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      Large post on alt to battery positive. Should have continuity
       
    • ScreamingFish67

      ScreamingFish67 Member

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      Ok at least I did that right.
      Thanks
       
    • Tooljunkie

      Tooljunkie King of cobble/master of the broken bolt FABO Gold Member

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      I use a test light to ground too.
       
    • Mattax

      Mattax Just the facts, ma'am FABO Gold Member

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      The neutral safety switch would not be the cause. The NSS only completes the grounding circuit for the starter relay.

      Follow the Battery Positive wire in this '67 Barracuda Charge/start/ignition diagram.
      Everything it is connected to will be at Battery Voltage when the engine is not running, and nothing is turned on. Connections are represented as small circles. The Ammeter internally has a metal plate so is the same as a full time connection.
      Do you see that the alternator's output (marked Batt) should read battery voltage when the engine is not running and everything is off?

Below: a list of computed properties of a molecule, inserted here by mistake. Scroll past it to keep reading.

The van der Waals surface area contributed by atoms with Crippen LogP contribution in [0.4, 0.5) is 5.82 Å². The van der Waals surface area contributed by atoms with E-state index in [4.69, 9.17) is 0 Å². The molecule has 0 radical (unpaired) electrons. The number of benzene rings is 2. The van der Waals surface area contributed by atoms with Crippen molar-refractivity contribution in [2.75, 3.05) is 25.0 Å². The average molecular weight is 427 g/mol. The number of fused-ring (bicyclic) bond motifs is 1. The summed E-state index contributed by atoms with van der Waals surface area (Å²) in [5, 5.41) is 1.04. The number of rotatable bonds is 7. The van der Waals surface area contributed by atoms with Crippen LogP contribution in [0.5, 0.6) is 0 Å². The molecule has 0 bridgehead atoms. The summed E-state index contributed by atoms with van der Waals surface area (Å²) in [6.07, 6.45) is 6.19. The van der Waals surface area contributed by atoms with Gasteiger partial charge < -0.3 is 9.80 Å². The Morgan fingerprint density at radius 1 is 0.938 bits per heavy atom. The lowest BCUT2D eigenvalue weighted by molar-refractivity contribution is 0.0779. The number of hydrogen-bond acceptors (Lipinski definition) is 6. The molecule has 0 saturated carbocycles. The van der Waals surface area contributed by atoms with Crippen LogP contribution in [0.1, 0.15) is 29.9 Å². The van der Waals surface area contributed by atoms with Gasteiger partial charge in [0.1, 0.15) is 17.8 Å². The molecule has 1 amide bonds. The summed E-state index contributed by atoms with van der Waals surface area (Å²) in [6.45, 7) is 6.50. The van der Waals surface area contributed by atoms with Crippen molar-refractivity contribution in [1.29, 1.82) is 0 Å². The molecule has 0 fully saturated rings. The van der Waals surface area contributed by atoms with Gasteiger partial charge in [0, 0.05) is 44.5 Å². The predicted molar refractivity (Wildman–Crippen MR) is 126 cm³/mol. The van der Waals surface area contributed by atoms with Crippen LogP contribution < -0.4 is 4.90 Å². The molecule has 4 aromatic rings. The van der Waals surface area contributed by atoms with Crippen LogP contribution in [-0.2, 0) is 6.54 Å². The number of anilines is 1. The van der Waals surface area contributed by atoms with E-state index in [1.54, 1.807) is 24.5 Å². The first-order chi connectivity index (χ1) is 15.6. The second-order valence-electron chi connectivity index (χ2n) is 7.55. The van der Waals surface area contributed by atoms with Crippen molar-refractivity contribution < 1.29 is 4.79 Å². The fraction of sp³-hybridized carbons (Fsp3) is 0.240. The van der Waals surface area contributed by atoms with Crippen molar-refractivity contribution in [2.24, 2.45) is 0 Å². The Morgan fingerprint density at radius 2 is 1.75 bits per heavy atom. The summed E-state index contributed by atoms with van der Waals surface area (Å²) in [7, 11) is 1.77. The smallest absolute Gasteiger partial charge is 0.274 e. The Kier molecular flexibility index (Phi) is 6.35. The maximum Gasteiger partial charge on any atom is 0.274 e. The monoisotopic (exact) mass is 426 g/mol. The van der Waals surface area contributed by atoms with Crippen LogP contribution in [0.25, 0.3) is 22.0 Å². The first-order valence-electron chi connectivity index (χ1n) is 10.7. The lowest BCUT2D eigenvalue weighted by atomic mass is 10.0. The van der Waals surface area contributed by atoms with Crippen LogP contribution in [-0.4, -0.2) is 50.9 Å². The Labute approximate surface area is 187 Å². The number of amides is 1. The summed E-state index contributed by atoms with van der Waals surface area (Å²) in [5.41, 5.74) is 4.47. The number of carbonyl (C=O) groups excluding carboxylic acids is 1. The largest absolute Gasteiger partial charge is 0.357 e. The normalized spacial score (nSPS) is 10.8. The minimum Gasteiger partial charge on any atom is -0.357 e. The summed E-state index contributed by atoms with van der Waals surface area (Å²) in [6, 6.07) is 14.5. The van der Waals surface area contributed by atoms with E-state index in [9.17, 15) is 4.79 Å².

On the Starter relay;
      the thinner brown wire (S4) only sees voltage when the ignition switch is position on Start.
      the thicker brown wire (S5) only sees voltage when the starter relay is energized by starter switch (yellow wire) and the NSS being closed.

      When the engine is running, everything on those wires should be close to the alternator's output voltage.
      Copy the diagram and mark exactly where the voltage is reading 12.5 Voltage
      Is there voltage at the alternator output (Batt terminal on the alternator) ?
      Maybe its helpful to point out here that Voltage is not power. Voltage only indicates potential to flow, not that there is any. Its like saying there is 70 psi in the water lines of a house. The pressure indicates water will come out of any faucet that is opened. Taking that further, the current is like the gallons per minute flowing, and power is the combination of pressure and flow (volts and amps in electricity). We can think of the the battery like a cistern or water tank on a roof, and the alternator like a well pump.